Long security lines, runway delays, canceled flights, lost baggage, and even massive power outages like the one that recently crippled the world's busiest airport – Atlanta's Hartsfield Jackson International – all conspire to make the Christmas season the worst time to fly.
You probably already realized that instinctively, but, as if it needed to be made official, the U.S. Travel Association just declared as much, "crowning" holiday travel as the absolute pits.
If you're one of the "lucky" 51 million people going somewhere between Dec. 15 and Jan. 4, you probably have a travel horror story yourself.
I've got a "flightmare" of my own to share with you all, but before I do that, I'm going to show you how you can get more than a little "payback" for all that travel hassle.
And you can do it at the airlines' expense. Here's what I mean…
How You Can Make Money on These Hated Stocks
U.S. passenger carriers are historically, even infamously, not great companies to own.
The powerful trend of consolidation means there are barely four majors left, they have (literally) a captive customer base stuck in metal tubes – customers they can (and do) charge heavily for even the smallest "conveniences," and their fuel costs have been trending largely downward for more than three years.
The Ultimate "Money Machine": This simple strategy gives you the opportunity to collect money every 15 days on average… resulting in a yearly income of $162,000. Read more…
And yet, with one notable exception, they still manage to underperform the market…
But there's absolutely nothing wrong with "renting" them, or trading them in the short term. And that's just what I like to do. I'll show you how.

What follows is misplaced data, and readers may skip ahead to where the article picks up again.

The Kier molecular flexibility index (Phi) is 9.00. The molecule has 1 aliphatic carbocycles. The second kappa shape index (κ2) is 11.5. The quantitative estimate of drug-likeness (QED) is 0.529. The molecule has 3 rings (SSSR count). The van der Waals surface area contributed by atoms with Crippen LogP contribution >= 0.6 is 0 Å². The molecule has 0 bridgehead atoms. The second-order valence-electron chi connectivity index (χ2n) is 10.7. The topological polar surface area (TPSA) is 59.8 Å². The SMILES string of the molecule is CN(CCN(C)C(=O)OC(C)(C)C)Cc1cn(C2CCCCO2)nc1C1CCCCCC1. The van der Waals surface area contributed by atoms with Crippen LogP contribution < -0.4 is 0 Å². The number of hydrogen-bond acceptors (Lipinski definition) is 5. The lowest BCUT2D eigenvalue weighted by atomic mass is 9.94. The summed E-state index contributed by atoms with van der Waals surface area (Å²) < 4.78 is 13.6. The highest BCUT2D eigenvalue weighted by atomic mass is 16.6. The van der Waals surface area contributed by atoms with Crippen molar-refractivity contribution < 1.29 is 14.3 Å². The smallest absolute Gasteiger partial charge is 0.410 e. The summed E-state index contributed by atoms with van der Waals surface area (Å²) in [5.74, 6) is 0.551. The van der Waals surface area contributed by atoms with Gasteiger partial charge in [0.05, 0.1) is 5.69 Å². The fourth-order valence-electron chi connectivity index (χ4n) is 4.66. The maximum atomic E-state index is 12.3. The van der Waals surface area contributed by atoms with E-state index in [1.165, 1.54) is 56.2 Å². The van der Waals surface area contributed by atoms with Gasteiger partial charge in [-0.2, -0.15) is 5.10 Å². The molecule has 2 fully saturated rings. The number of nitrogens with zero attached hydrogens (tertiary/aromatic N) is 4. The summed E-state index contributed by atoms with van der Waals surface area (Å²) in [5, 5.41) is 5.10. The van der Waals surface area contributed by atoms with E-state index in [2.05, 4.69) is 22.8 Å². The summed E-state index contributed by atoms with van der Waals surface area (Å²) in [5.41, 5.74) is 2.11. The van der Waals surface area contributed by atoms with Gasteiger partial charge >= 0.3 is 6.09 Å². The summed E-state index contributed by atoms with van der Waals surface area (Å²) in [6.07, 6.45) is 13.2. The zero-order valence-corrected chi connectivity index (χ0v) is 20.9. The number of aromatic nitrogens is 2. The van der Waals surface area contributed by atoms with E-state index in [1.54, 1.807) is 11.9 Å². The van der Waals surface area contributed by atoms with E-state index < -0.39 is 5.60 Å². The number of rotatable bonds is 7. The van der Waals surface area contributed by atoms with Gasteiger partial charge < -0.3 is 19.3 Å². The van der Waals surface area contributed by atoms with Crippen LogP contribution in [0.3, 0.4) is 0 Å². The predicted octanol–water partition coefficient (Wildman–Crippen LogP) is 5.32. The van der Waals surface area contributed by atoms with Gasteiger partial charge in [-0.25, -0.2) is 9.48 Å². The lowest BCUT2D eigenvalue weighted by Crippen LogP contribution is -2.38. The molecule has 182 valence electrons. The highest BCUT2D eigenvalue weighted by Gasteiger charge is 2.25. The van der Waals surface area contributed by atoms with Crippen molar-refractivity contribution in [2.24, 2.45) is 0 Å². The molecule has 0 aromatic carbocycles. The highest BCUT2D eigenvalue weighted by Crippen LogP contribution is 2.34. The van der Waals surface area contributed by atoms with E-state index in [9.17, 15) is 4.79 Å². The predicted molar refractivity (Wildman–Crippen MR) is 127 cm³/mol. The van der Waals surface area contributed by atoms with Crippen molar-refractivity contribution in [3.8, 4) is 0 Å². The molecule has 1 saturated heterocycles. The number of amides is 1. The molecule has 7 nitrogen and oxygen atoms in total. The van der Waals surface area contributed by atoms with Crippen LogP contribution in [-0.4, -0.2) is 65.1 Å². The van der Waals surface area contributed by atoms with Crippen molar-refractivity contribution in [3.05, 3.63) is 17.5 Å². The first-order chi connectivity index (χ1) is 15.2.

When it comes to "making your money back" on airlines, the best way to do it is with options. Compared to trading futures, buying and holding shares of stocks, or dollar-cost averaging into mutual funds that invest in airline stocks, options are the faster, easier, and lowest-risk "route" to take.
Now, there are a couple of exchange-traded funds (ETFs) with underlying airline stock holdings, like the Industrial Select Sector SPDR ETF (NYSE Arca: XLI) and the U.S. Global Jets ETF (NYSE Arca: JETS). The top four holdings of this ETF are Southwest Airlines Co. (NYSE: LUV), Delta Airlines Inc. (NYSE: DAL), United Continental Holdings Inc. (NYSE: UAL), and American Airlines Group Inc. (Nasdaq: AAL). All of these are 11.5% and higher in weighting for the ETF, with all other stock holdings coming in under 5%.
The options activity on this ETF is very thin; hardly any options contracts are being traded, which results in very wide bid-ask spreads in the options. And even though there is a bit more options trading activity in XLI, neither is really an ideal situation for an options trader.
So we're going to talk about the best airline stock of the four to trade in 2018.
But before we get started, I want to remind you that I'm not a stock broker or a registered financial advisor. I don't manage others' money, and I'm not offering any stock recommendations to buy or trade. I'm showing you what I'm looking at and what the patterns and numbers reveal about the best profit opportunities in 2018. So be sure to talk to your financial professional before placing a trade.
Now let's get started…
About the Author
Tom Gentile is one of the world's foremost authorities on stock, futures and options trading.
With more than 25 years' experience trading stocks, futures, and options, Tom's style of trading systems and strategies are designed to help individual investors propel themselves past 99 percent of the trading crowd.